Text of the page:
So what exactly is making us nervous these days that is not already apparent in our post-9/11-infinite-war-on-terror, post-Snowden-war-on-privacy, postapocalyptic-violence-saturated society? Before reading this year’s Best Horror anthology, I would have gone with body horror and the limits of physicality partnered with technology’s dark side (surveillance state, anyone?), maybe with a dash of class warfare made literal alongside a chilling nod to the slippery nature of reality (made more so by technology). It would seem the actual answer, however, is much more old-school — the same things that have always made our collective psyches twitch still frighten us now: the impotence of the individual in the larger world, the indeterminacy of free will, and the question of what exactly makes us human. Early in the anthology, there are several characters who seem at the mercy of larger forces, whether they be criminals (“The Atlas of Hell”), the vastness of the land (“Allochton”), or a government agency (“Shay Corsham Worsted”). The Sin-eater narrator of “A Dweller in Amenty” can’t escape what she is, but she can work to subvert it, and “This is Not for You” raises the question of what’s more problematic: the sociopath who is compelled to kill or the true believer who chooses to of her own free will. Finally, many stories echo Mary Shelley’s investigation of who or what is really monstrous: Dr. Frankenstein or his creation. Stories in this category include “Winter Children,” “Nigredo,” and “the worms crawl in.”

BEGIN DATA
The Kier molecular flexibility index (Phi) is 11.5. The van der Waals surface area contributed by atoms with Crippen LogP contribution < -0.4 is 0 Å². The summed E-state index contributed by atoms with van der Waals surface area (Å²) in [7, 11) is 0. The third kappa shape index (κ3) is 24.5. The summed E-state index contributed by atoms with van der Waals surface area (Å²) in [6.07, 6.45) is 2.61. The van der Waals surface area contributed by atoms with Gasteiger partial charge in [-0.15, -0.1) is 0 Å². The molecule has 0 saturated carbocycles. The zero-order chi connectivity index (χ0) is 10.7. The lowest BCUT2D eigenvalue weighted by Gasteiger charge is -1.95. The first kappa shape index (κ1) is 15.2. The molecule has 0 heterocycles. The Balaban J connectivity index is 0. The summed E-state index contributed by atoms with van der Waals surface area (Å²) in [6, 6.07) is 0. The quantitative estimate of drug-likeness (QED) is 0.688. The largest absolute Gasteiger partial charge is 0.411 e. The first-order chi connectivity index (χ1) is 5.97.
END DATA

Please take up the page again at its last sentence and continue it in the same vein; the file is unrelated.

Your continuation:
Two stories, in particular, stand out for wrestling with all three themes: “Outside Heaven” by Rio Youers and “The Coat off His Back” by Keris McDonald. At the level of plot, “Outside Heaven” centers on a small-town sheriff who hasn’t aided an abused mother and daughter, despite his certainty concerning their abuse at the hands of Beau Roth, “a fiercely wicked man who crushed all that could have been loved.” In the story, Roth’s mutilated corpse is found after a house fire, and Beau’s daughter, Mary, is discovered hiding in a field nearby; Mary’s daughter, Cindy, is not so easily located. Chief Peck feels remorseful over not helping these women previously, and he decides to do right by them now. Peck begins a search that eventually leads him to a supernatural encampment where he discovers Cindy and other folk who may be cult members (and maybe something not human), but who nonetheless consider Cindy one of their own. They don’t have any regard for Peck’s good intentions, and he thus becomes another victim along with the young deputy who accompanied him on the surreal hike through the woods.